Unbelievable Customer Service
Joe Nocera, in a piece for the New York Times this weekend, writes about how Amazon saved Christmas by replacing a $500 PlayStation 3 for his son.
Now I was nearly distraught. In all likelihood, the reason I hadn’t seen the package earlier in the week is because it had been stolen, probably by someone delivering something else to the building…. The Amazon customer service guy didn’t blink. After assuring himself that I had never actually touched or seen the PlayStation, he had a replacement on the way before the day was out. It arrived on Christmas Eve. Amazon didn’t even charge me for the shipping.
Stories like these quickly become legend. It’s fantastic word-of-mouth advertisting for Amazon but I have to wonder what part of the equation boiled down to the author working for the New York Times. It reminded me of a theme James Heskett explored in his book The Service Profit Chain.
Too much anecdote-peppered advice is given by many service gurus today without a context.
Who hasn’t heard the story about the Nordstrom store that accepts the return of a set of snow tires by someone claiming to have bought them there even though Nordstrom doesn’t sell snow tires. The misguided moral is that by wowing the customer in this manner, Nordstrom will gain a new customer and possibly great word-of-mouth advertising.
If the tire story ever did occur, you can bet that it involved a customer that Nordstrom’s people, based on facts, knew they did not want to alienate. In the context of a more carefully planned strategy, it could have made sense, although one could question the loyalty of a customer who would pull such a stunt on a company and expect to get away with it.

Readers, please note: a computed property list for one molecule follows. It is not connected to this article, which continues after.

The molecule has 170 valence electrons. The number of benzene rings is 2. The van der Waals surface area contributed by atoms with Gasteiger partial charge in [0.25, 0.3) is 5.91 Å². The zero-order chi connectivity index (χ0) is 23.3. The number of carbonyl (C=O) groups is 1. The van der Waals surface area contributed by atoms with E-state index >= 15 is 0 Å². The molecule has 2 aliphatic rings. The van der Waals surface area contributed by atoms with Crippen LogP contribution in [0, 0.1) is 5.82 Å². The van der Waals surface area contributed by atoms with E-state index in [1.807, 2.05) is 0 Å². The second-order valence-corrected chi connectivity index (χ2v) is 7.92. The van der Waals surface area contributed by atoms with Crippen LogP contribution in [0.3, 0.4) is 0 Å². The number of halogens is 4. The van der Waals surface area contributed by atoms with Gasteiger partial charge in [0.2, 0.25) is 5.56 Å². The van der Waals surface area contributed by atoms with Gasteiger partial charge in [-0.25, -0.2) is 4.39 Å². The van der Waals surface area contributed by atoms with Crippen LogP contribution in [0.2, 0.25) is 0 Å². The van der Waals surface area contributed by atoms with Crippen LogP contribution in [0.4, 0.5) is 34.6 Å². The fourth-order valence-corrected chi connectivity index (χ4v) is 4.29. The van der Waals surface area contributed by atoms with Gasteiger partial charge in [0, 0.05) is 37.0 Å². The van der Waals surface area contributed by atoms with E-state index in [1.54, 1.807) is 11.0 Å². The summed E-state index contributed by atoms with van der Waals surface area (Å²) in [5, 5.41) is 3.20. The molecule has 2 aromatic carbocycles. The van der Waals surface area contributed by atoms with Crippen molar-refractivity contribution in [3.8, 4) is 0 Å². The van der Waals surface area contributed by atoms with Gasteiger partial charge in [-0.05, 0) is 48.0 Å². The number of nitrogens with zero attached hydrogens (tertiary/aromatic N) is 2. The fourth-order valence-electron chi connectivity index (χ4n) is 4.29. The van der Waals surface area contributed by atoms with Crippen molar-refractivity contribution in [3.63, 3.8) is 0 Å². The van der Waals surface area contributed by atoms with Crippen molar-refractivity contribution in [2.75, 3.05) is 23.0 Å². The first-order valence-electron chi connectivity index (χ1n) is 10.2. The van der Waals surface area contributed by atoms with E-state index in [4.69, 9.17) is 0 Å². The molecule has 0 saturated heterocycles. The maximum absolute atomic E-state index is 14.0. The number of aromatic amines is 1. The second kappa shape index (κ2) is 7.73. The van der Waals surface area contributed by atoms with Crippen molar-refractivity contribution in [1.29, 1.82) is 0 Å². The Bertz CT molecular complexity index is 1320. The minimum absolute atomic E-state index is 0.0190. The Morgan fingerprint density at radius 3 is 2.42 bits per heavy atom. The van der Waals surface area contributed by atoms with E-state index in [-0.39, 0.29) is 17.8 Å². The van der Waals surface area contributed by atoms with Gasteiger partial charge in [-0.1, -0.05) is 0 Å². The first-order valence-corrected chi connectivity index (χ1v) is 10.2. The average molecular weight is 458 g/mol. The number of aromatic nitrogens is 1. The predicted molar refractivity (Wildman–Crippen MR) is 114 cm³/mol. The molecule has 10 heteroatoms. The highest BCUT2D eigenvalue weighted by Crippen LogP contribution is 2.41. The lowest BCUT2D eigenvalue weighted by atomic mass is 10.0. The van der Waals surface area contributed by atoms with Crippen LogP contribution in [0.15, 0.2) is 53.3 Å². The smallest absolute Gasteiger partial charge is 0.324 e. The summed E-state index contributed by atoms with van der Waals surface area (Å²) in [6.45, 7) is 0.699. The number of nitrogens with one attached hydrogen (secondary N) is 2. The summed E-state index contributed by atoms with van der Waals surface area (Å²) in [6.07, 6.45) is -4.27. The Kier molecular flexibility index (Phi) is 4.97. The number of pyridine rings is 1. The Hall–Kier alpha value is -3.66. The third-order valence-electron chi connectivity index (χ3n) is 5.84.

Many of the great service stories are downright misleading—for example, the one involving the Southwest Airlines counter agent who encountered a customer who had just missed the flight that would take him to his most important business meeting of the year. The attendant decided to have his own light plane pulled out of the hanger and fueled in order to fly him to the customer’s destination. We’re supposed to believe that it’s just part of the great service at Southwest, an airline that charges no more than $39 for many of its tickets [in 1997]. If so, it’s the kind of great service that, offered repeatedly, will put a company out of business.
The story behind the story is much more important. It is that the counter agent knew the customer by his first name because the agent had been at his job for seven years. He knew that the customer flew over 300 segments per year and was worth more than $18,000 a year in revenue to the airline. But the run-of-the-mill customer shouldn’t expect this kind of treatment. Rarely do the great stories go much below the surface to suggest causes rather than symptoms of great service.